The opera El último sueño de Frida y Diego (The Last Dream of Frida and Diego) premieres in October 2022 at the San Diego Civic Center. I spoke with the work's composer Gabriela Lena Frank for more than an hour via Zoom while she was in Boonville, the rural area North of San Francisco where she lives. Although the opera is her first, her orchestral music has been performed by an impressive number of major orchestras including those of Cleveland, Philadelphia and Boston. And despite the challenge of a serious hearing deficiency from birth, she's produced music the New York Times described as 'brilliantly effective', while the Los Angeles Times chimed in with 'glorious'.
Although Gabriela's hearing loss is substantial, it affects sound volume, but not frequency range, and she has perfect pitch. At five, the effect of hearing aids was startling. She's described it as the air suddenly coming alive - she heard her breath, a 3D piano sound, and birds singing for the first time.
Her experiences with sound have made her more introspective. 'Why is what I do important? How is my music going to change the world? I developed a high standard for what I thought could be done for people. And I think I became a different kind of artist because of that.'
Although Gabriela played her share of Bach and Clementi when very young, she never imagined a career in classical music. 'My older brother and I came of age in the 80s, a wonderful period of great pop music, and my parents played a lot of older rock and jazz.' Since her mother is Peruvian of Chinese descent, she also heard a lot of Peruvian folk-music.
The San Francisco Conservatory was a career-changing revelation. Before attending the summer before her senior year in high school she'd been thinking about political science and maybe law for college. But ...
'I'd been playing the piano in our living room in the evening with the lights off except for one on the piano. Just me in the darkness while I improvised. When I saw this school with a piano in every room, staff lines painted on the chalkboards, and music theory textbooks instead of horrible chemistry and algebra, I suddenly realized it was a world, a culture I could go into. My heart was booming that first day, and I thought, oh my god, oh my god, this is what I want to do!'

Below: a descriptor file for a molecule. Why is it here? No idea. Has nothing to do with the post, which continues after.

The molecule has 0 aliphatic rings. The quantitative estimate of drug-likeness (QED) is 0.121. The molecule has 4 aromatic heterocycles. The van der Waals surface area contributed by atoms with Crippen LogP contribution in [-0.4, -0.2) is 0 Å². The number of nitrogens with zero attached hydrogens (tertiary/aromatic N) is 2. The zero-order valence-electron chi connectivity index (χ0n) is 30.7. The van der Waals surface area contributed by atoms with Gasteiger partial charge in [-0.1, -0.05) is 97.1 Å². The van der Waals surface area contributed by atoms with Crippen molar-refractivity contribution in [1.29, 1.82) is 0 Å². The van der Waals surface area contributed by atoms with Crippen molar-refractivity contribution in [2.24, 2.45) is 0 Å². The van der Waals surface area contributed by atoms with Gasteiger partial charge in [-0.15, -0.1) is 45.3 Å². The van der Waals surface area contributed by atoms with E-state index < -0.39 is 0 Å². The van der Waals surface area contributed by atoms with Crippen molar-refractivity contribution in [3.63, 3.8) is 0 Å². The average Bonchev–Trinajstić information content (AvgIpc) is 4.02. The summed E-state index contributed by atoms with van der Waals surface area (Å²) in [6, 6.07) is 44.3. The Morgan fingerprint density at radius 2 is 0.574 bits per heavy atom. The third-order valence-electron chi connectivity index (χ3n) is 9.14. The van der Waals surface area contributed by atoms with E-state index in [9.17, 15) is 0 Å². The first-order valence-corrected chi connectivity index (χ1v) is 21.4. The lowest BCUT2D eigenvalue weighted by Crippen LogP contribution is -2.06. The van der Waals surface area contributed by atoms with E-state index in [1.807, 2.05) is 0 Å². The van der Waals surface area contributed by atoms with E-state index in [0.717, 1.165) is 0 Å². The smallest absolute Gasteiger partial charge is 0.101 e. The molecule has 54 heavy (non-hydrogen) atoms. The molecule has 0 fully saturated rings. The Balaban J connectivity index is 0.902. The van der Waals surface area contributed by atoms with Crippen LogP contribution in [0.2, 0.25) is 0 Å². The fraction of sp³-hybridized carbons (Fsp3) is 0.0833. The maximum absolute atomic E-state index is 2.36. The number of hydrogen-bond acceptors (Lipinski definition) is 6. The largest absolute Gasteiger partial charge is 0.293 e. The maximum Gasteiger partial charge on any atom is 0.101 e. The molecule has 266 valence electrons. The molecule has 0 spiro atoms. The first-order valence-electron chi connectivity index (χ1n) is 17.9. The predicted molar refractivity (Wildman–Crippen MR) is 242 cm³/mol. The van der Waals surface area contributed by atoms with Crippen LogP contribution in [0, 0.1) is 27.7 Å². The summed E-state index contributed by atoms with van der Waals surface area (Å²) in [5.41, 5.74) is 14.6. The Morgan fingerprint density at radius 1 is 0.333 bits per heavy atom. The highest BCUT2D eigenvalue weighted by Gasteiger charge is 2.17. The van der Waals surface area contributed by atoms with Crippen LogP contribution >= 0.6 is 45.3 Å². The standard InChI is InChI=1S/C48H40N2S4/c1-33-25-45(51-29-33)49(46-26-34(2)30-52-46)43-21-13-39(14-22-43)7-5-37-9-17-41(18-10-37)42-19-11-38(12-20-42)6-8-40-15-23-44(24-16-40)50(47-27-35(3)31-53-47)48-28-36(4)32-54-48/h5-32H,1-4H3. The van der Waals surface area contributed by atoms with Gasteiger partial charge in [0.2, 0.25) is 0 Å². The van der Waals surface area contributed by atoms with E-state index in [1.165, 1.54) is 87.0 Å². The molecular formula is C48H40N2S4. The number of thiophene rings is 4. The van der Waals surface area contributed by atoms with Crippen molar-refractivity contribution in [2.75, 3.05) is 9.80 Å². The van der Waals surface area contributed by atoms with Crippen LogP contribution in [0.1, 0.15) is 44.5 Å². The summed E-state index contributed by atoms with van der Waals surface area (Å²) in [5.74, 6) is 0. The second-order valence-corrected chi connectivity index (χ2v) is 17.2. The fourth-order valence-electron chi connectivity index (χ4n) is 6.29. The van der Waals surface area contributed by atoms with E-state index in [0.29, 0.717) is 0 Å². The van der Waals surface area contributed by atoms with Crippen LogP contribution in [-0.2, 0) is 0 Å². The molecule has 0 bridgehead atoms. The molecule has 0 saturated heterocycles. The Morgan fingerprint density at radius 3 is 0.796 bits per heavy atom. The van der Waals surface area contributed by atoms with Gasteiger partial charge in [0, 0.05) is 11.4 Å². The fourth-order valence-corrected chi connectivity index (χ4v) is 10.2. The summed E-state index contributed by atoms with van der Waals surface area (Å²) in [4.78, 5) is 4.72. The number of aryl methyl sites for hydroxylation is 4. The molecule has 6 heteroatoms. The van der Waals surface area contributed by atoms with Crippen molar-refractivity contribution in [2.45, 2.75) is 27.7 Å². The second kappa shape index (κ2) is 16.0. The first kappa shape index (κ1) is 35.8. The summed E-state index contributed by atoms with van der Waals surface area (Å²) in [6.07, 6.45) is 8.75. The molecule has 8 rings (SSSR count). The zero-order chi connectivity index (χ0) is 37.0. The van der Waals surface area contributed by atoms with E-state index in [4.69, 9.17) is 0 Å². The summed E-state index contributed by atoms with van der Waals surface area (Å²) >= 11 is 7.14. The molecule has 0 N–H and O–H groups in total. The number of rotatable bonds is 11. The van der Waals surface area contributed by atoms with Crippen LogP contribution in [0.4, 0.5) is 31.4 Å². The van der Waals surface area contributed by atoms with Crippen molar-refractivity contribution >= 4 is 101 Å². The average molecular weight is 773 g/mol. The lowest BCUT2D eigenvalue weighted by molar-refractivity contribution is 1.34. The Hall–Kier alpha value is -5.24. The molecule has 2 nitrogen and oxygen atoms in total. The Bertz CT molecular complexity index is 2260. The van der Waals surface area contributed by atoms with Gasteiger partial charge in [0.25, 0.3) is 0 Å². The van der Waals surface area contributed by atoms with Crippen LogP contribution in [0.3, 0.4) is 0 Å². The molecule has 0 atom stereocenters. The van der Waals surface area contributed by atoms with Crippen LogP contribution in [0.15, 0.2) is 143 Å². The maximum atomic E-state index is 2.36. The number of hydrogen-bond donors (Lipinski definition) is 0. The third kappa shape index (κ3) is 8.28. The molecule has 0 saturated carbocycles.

And she did. After high school, she entered Rice University music programs for bachelor's and master's degrees, then obtained a doctorate in composition at the University of Michigan.
Well-known composer William Bolcom was one of her most effective teachers and the first she mentioned. She admires his writing, but once an established pianist she recorded pieces by another of her Michigan professors, Leslie Basset, less well-known though a Pulitzer Prize winner.
'I felt keenly that he was on the verge of being forgotten. That was painful for me. The best way I could think of to thank him was to record his music. A phenomenal violinist and one of my best friends Wendolyn Olsen and I stayed with him at his house for a whole week. And every morning, he and his wife would feed us breakfast. Then Leslie, very frail at that time, would sit in the recording booth while we recorded. It was such a once-in-a-lifetime kind of experience.'
In a similar vein, she chooses to champion the works of modern composers she admires rather than the standard repertoire. 'You don't want to hear my Mozart. Haydn and Beethoven have enough champions.'
Gabriela's professional career as composer began with a piece for piano and violin commissioned for a small chamber music series in Durham, North Carolina. She and a fellow graduate were the first to perform it. She preferred chamber music at first.
'In part, I think, because I could relate to each one in the group. A symphony seemed a huge monolith, a mob. I couldn't get into it. But I did like concerts, so I started learning how to orchestrate. It's kind of ironic that my commissions are now mostly orchestral pieces, and I've fallen in love with the size and grandeur of a symphony orchestra.'
For a time after graduating from Michigan, Gabriela felt less than secure while freelancing as a composer, but gradually realized things were going well. I'll say!
She's currently composer-in-residence at the Philadelphia Orchestra and has held similar posts in Detroit and Houston. She's on the Washington Post's list of the thirty-five most significant women composers in history. She's won a Heinz Award in Arts and Humanity with a prize of US$250,000 for breaking gender, disability and cultural barriers in classical music composition. A partial list of commissions includes those from cellist Yo Yo Ma, soprano Dawn Upshaw, the King's Singers, major symphony orchestras and well-known conductors, and she has a Latin Grammy and nominations for Grammys as both composer and pianist.